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Editorial: Sanctions must stay

Saddam uses the world's compassion to seek an evil end

Tuesday, September 19, 2000

Children are dying in Iraq of malnutrition, and people of good conscience in America and elsewhere naturally are appalled. But before they are moved to call for the end of U.N. sanctions, they should consider who is to blame and the possible consequences of naive compassion.

Saddam Hussein is to blame.

All of Iraq's problems stem from the fact that the Iraqi dictator decided to invade a sovereign country, Kuwait, in 1990. In losing the subsequent "mother of all battles" to a U.S.-led alliance operating under a U.N. mandate, Iraq agreed to conditions on disarmament. Sanctions were imposed in 1991 until the Iraqis complied with them.

A decade later - and by at least one estimate half a million dead babies later - Iraq is still not meeting its obligations. An initial pretense of compliance gave way to open defiance of the world organization. In late 1998, after resisting in every way possible, Iraq finally barred U.N. weapons inspectors whose job was to track down the manufacture of weapons of mass destruction. The United Nations set up a new inspection outfit more acceptable to Baghdad, but Iraq still won't let that team onto its territory.

The argument is increasingly made that because Saddam Hussein is unmoved and his people are suffering, continuing the sanctions does nothing but prolong the agony and is therefore immoral. That the pressure has failed so far is evident and so is the suffering. But what good will come of lifting sanctions?

The first benefit will accrue to Saddam Hussein. Lifting sanctions might make it somewhat easier for individual Iraqi traders and their customers, but it also would fill Iraqi government coffers. It would be naive to think that the new money stream would be directed to the benefit of Iraqi's suffering citizens.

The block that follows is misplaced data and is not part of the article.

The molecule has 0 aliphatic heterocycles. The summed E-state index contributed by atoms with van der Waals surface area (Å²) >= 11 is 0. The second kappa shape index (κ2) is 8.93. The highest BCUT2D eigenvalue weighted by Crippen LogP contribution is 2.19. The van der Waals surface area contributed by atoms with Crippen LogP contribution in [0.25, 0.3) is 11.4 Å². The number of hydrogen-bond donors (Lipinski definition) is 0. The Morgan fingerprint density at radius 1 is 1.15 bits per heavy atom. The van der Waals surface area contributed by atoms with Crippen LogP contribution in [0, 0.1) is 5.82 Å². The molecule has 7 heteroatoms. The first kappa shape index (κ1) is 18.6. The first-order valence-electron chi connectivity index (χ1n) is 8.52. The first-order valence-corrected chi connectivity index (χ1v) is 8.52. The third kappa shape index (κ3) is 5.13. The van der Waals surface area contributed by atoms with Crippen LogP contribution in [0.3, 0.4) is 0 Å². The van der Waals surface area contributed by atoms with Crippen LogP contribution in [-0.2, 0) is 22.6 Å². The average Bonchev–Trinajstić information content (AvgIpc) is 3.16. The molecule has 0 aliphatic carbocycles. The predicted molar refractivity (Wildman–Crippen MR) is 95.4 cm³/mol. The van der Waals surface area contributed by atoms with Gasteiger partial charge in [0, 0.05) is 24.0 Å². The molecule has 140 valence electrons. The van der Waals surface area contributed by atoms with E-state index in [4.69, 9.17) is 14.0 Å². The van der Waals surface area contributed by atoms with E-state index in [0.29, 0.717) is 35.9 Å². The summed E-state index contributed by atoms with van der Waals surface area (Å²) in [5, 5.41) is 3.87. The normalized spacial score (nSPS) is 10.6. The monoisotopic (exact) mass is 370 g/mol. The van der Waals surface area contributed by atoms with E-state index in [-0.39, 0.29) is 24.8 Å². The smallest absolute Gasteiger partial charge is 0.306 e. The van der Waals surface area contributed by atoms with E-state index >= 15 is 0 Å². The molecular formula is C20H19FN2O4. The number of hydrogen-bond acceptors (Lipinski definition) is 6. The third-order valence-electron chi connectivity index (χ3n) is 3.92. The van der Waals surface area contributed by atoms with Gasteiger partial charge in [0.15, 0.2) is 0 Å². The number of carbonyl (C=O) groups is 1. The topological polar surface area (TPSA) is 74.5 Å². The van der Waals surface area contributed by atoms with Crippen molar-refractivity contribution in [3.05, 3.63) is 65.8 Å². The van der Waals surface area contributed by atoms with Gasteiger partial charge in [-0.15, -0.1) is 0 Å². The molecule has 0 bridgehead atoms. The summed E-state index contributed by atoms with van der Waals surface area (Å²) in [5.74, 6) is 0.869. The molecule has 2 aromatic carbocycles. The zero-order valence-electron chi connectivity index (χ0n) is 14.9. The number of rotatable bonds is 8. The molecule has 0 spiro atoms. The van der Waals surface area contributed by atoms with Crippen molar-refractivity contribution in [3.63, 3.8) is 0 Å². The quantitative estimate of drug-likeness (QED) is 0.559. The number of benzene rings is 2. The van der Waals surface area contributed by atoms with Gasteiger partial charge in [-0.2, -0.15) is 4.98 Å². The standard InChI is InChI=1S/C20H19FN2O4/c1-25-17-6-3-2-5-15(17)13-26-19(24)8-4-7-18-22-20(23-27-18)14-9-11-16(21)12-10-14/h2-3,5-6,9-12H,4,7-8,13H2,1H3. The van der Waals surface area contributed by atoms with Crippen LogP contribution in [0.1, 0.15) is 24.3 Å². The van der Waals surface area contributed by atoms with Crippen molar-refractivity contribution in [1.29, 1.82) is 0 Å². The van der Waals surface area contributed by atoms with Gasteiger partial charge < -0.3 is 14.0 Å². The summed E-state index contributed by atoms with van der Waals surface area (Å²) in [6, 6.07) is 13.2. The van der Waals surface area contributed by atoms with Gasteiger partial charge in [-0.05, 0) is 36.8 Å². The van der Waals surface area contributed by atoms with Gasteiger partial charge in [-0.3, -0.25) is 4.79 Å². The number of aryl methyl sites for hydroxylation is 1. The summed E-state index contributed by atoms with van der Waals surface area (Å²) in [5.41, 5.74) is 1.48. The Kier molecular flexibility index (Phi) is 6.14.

This is a dictator who has built palaces for himself while his people struggled, who allowed poison gas to be used to kill Kurds (many of them women and children), who took five years to accept the United Nations' offer to allow the sale of oil to fund humanitarian supplies.

That U.N. program has allowed Iraq to sell oil in quantities approaching pre-Gulf War levels, and Iraq has been able to buy billions of dollars worth of food and medicine with the proceeds. So what is the exact nature of the malnutrition problem? Just the other day U.N. Secretary General Kofi Annan told the Security Council that Iraq would not permit independent experts into the country to assess the situation for the purpose of making the food-for-oil program more responsive.

This is not surprising. The New York Times has reported that Iraq also has refused the help of some private organizations. The truth is that Saddam Hussein does not care a whit that Iraqi children and their families are suffering - except in one important respect: Their plight is a way to try to shame the world into lifting sanctions so that he may better pursue his goals of building terrifying weapons.

Secretary of State Madeleine Albright said it well at the United Nations last week. She told reporters that Saddam Hussein "can pick up the key to let himself out of the sanction box" - and he can do that by admitting U.N. inspectors.

The plight of Iraqis is severe, but it will pale in comparison to what the people of Israel and the United States could suffer if Saddam Hussein were empowered by the unconditional lifting of sanctions. He would then be free to build his arsenal and the world's compassion would be answered with ashes.

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